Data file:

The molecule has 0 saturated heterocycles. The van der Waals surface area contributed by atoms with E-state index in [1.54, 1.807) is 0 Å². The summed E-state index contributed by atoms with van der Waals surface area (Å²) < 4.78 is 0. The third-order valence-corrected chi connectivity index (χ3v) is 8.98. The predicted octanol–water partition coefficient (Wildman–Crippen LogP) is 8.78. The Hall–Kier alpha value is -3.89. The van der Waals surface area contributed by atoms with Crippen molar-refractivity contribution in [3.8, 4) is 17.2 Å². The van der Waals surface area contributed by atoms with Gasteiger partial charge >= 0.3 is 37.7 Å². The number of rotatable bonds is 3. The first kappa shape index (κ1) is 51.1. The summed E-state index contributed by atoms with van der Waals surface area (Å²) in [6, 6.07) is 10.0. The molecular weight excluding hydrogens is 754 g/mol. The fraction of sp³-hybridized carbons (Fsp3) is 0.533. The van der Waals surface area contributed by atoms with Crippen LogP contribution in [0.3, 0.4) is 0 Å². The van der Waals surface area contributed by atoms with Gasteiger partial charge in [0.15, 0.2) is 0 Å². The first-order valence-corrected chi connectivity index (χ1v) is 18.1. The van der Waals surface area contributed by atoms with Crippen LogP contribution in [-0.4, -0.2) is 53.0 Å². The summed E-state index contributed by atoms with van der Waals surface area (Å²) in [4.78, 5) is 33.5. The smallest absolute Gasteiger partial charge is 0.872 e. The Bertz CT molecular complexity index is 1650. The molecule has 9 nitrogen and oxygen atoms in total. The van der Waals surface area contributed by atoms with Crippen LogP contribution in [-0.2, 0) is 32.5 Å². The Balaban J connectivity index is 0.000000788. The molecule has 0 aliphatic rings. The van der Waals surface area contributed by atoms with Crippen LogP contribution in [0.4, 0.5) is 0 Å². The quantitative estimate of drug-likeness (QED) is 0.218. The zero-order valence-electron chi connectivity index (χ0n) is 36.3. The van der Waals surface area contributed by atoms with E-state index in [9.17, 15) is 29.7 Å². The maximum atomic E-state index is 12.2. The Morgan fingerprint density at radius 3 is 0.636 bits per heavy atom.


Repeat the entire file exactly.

The molecule has 0 saturated heterocycles. The van der Waals surface area contributed by atoms with E-state index in [1.54, 1.807) is 0 Å². The summed E-state index contributed by atoms with van der Waals surface area (Å²) < 4.78 is 0. The third-order valence-corrected chi connectivity index (χ3v) is 8.98. The predicted octanol–water partition coefficient (Wildman–Crippen LogP) is 8.78. The Hall–Kier alpha value is -3.89. The van der Waals surface area contributed by atoms with Crippen molar-refractivity contribution in [3.8, 4) is 17.2 Å². The van der Waals surface area contributed by atoms with Gasteiger partial charge >= 0.3 is 37.7 Å². The number of rotatable bonds is 3. The first kappa shape index (κ1) is 51.1. The summed E-state index contributed by atoms with van der Waals surface area (Å²) in [6, 6.07) is 10.0. The molecular weight excluding hydrogens is 754 g/mol. The fraction of sp³-hybridized carbons (Fsp3) is 0.533. The van der Waals surface area contributed by atoms with Crippen LogP contribution in [0.3, 0.4) is 0 Å². The van der Waals surface area contributed by atoms with Gasteiger partial charge in [0.15, 0.2) is 0 Å². The first-order valence-corrected chi connectivity index (χ1v) is 18.1. The van der Waals surface area contributed by atoms with Crippen LogP contribution in [-0.4, -0.2) is 53.0 Å². The summed E-state index contributed by atoms with van der Waals surface area (Å²) in [4.78, 5) is 33.5. The smallest absolute Gasteiger partial charge is 0.872 e. The Bertz CT molecular complexity index is 1650. The molecule has 9 nitrogen and oxygen atoms in total. The van der Waals surface area contributed by atoms with Crippen LogP contribution in [-0.2, 0) is 32.5 Å². The Balaban J connectivity index is 0.000000788. The molecule has 0 aliphatic rings. The van der Waals surface area contributed by atoms with Crippen LogP contribution in [0.4, 0.5) is 0 Å². The quantitative estimate of drug-likeness (QED) is 0.218. The zero-order valence-electron chi connectivity index (χ0n) is 36.3. The van der Waals surface area contributed by atoms with E-state index in [9.17, 15) is 29.7 Å². The maximum atomic E-state index is 12.2. The Morgan fingerprint density at radius 3 is 0.636 bits per heavy atom.